Thumbs up, or thumbs down.
Is this kind of stuff in your job description? Is it what you expect in life? Probably not.
It was in Pontius Pilate’s job description. As Governor of theProvinceofJudeaforRomehe was always making serious choices, yet at the same time he is, for us, a sort of everyman. He was troubled with difficult situations just as we are when he tried to resist certain pressures, listen to his spouse, have courage, recognize goodness, then make a choice. He did well for nearly 11 years. But he never quite recovered from his brief, face-to-face encounter with Jesus Christ. Three years later, with what became called “The Samaritan Uprising” he was undone. He made a wrong choice.
The result? He was exiled to Gaul (France) in shame and disgrace, committing suicide there in AD 38.
Pilate was good at keeping the peace. But keeping the peace isn’t always the same as doing what’s right. Sometimes keeping the peace is just the opposite of doing what’s right. Sometimes we choose not to apologize. Sometimes we choose not to forgive. At what cost this peace — at home, at work or at play? Sometimes peace, as the world defines it, is the wrong choice. Sometimes it’s better to take the risk. Sometimes we need to something hard in order to do what is right; to do what we should.
Did Pilate lose sight of that?
It was just another early Spring workday for Pilate when Jesus showed up. One can imagine Pilate dropping whatever he was doing, and then going to see this criminal brought to his court. It’s just another day of the week to keep the peace and to keep his post. Just another life to judge. Ask questions, listen, weigh the evidence, then decide. Live or die.
The governor may have smirked at the irony of the circumstances — a captured, bound man accused of claiming kingship. A powerless peasant, really. An unarmed Jew from the underclass. Pilate asks, “Are you a king?”
It’s a question he may not have been asking seriously. He probably did not take the matter of Christ’s kingship as soberly as we do on Christ the King Sunday.
On the face of it, it’s a preposterous question. Obviously, to Pilate, Jesus was not a king. He had no army. He had no city. He had no funding. No robes. No weapons.
He had nothing.
He was nothing.
Jesus responds to Pilate’s question with an unexpected question of his own. (How often are we faced with unexpected questions in our lives when facing terrible or tricky choices?) “Governor,” says Jesus, “why ask your question? Do you think I am a king, or were you told I am a king?”
Pilate may have wondered, “Is this stupidity, insolence or some kind of strength?” But he plays the situation with humor and skill — it is, after all, just a game to him. With slight irritation and perhaps a smirk, he replies, “How should I know? Am I one of your people? Your people, your leaders, brought you here to me.” Then getting to the serious point, he asks, “What have you done?”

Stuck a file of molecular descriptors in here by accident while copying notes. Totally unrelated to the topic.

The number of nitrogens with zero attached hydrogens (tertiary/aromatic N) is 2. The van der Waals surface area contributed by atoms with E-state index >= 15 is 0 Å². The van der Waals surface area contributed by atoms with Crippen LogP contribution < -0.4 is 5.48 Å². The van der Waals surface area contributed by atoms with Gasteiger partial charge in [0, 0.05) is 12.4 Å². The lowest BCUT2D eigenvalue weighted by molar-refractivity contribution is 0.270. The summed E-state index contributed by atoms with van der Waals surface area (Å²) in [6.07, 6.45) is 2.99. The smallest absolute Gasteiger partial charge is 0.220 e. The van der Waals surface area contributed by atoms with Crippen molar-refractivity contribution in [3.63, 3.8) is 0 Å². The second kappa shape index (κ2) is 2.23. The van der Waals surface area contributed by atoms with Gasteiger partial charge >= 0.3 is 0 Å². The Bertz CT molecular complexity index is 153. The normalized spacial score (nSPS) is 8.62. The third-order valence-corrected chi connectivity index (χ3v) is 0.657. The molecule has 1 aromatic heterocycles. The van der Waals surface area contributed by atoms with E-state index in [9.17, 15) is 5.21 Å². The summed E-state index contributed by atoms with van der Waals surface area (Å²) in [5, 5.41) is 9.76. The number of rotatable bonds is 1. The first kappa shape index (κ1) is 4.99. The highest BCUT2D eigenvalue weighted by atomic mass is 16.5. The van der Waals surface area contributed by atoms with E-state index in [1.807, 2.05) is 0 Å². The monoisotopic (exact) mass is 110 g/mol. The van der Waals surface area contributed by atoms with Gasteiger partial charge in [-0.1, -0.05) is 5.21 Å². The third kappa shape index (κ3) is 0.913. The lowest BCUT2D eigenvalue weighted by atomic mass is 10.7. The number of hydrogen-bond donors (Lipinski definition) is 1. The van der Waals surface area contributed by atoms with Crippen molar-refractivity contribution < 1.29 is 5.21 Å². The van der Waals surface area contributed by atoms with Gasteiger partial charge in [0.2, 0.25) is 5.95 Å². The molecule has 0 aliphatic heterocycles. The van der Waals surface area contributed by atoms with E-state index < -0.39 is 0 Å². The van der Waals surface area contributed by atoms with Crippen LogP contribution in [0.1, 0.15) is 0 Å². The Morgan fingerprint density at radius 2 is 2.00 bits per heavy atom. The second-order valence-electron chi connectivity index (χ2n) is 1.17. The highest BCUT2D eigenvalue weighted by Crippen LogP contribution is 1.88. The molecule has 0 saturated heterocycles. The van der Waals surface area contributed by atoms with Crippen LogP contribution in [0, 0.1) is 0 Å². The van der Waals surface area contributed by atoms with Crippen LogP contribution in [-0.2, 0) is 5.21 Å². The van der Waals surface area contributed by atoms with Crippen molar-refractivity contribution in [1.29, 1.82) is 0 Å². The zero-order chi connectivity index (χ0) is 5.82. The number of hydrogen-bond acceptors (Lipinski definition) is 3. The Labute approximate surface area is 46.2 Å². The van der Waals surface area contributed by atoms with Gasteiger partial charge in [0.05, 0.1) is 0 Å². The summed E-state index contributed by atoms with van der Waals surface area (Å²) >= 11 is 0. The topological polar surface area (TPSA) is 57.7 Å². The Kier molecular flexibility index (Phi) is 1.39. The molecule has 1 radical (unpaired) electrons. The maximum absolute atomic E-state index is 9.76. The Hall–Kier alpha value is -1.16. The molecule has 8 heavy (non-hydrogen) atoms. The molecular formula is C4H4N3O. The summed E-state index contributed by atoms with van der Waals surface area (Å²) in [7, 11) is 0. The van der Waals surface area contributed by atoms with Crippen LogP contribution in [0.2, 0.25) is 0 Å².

The expectation of the most powerful man inJudea, the representative of Emperor Tiberius, is that Jesus will answer directly.
Jesus does not.
Instead he replies that he is a king, but from another world.
Ahhhh. Another world. Hmmm. A game is afoot. This amusing man is harmless.
So Pilate displays some sportsmanship. Jesus is no threat. The peace will be kept. There’s no justification for killing him. It’s an easy choice. But at the end of this little interview, Pilate rhetorically asks Jesus, “What is truth?”
What is truth? It’s not a serious question. It’s an unimportant and dismissive question. It’s a game question. It’s a sports question. It’s a question like “Who’s gonna’ win the game this Sunday?”
But there is another answer, because there is such a thing as godly truth, as opposed to gaming truth.
As it was, Pilate had godly truth standing in front of him, but he was so distracted by playing the game of keeping his post and keeping the peace that he missed it. He loses his footing, he drops the ball, he strikes out — because in making the wrong choice about Jesus, he loses power and he ultimately loses his life.
Jesus tells us that He is the way, the truth and the life. The Epistles further elaborate that Jesus’ birth, life, death, resurrection and ascension are the way to salvation, can be counted on to always be true and give us eternal life. That’s the truth that Pilate missed in his gamesmanship. It may be that we, too, miss this truth when we become so pressured by difficult choices that we forget, or never notice, that Christ is standing within us, beside us and among us as he told us he would.
In life we are not abandoned. God is present always.
It’s in the hard places in our lives that we must ask the tough questions while seeking godly truth. Then we should listen to the answers, weigh the evidence, judge and act — just like Pilate. Only let our choices be truth-seeking, not game-playing.
In the end, Pilate gave Jesus over to the whims of the furious rabble. He did the politically expedient thing. He kept the peace. Maybe he prevented a riot. He believed he had done the right thing.
That’s where Pilate and the rest of us are similar. When we are presented with life’s difficult choices we may choose to be expedient rather than do what is ultimately right. Making the right choice isn’t always easy or popular.
But is it Christian?
So what’s the hardest thing for you? Is it learning to forgive when we are hurt? Apologizing when we would rather not? Raising our children with love, kindness and direction every day, tirelessly? Loving our enemies, both personal and national? Having courage and faith in the face of our child’s death? These acts take hope and courage and are more challenging than anything in sports.
But we’re going to face them. No doubt about it. That’s what life is all about.